Guardians: Spirits of Protection, Expands to the Arboretum

Community invited to share thoughts of hope and healing

Explore the Guardians exhibit

See the exhibit that ties into this art installation, “Guardians:  Spirits of Protection,” by Professor Emeritus Ann Savageau at the campus design museum. It feature sculptures made from found objects in an exploration of “building new life from loss,” according to Savageau.

Visit the exhibit at the Design Museum by April 24.

As you stroll through the Arboretum this month or next, you’ll get the chance to experience and participate in an art installation, made up of a colorful ribbon installation (Dakhil), a reflection bridge and a poetry path.

An extension of the “Guardians:  Spirits of Protection” (created by Ann Savageau, professor emeritus of design and currently showing at the campus design museum) and in support of design MFA students Niloufar Abdolmaleki and Edward Whelan’s theses, this outdoor art installation centering on grief, loss, hope, and resilience, will be on display in the Arboretum's East Asian Collection through April 30.


One of the main components of the installation is a Dakhil installation of approximately one hundred ribbons of various colors tied to branches of a tree on the north bank of Lake Spafford. Dakhil, an Islamic traditional act of devotion, involves tying fabric to anything one considers sacred, usually done to heal the sick or to pray for good things. UC Davis community members are invited to write their wishes and hopes on the ribbons and in the process expand their knowledge of cultural approaches to healing and hope.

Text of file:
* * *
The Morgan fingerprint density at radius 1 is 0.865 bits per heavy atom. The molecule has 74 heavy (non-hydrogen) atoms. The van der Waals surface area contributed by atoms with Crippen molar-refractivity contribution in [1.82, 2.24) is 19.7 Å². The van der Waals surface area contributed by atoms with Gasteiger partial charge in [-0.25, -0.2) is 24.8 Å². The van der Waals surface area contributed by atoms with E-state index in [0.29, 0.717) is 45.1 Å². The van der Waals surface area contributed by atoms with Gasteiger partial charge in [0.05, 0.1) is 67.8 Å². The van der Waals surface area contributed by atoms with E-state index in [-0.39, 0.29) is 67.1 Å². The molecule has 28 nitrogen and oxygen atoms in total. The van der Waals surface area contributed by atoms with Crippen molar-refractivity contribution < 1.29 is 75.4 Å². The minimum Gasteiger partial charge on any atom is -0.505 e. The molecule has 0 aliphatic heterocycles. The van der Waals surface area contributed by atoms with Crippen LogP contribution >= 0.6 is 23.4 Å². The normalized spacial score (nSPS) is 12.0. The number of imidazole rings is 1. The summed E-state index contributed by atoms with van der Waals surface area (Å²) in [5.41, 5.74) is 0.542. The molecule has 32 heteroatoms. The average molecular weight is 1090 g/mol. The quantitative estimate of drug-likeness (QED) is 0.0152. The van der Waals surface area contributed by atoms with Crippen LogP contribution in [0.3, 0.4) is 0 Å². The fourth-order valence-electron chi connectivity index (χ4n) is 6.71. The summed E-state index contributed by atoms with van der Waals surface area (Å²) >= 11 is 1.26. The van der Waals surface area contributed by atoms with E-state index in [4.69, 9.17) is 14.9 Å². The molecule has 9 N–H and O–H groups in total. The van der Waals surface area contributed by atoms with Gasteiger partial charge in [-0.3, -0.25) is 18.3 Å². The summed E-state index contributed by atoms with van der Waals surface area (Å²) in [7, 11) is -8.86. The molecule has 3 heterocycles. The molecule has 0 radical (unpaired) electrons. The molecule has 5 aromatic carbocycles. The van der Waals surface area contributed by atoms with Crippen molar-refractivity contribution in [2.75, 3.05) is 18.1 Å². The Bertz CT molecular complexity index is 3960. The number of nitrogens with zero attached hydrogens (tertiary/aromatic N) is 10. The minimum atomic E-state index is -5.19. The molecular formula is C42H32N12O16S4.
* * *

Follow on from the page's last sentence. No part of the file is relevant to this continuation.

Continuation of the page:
Yellow fabric tied to a bridge in the Arboretum
Community members are invited to write good wishes or thoughts on the yellow fabric swatches lining the "Refection Bridge."
Reflection Bridge

In addition to contributing to the Dakhil, community members can also write good wishes or thoughts on pieces of yellow fabric attached to the bridge near Wyatt Deck.

Poetry Path

A poetry path, the third component to this installation, displays poetry written by community members on laser cut tiles laid in a pattern on the lawn north of Lake Spafford. The same poems can also be found in sign holders throughout the area. Additional poetry submissions are being accepted through April 18 via the exhibition's website.

Share in community art and explore this installation in the Arboretum.

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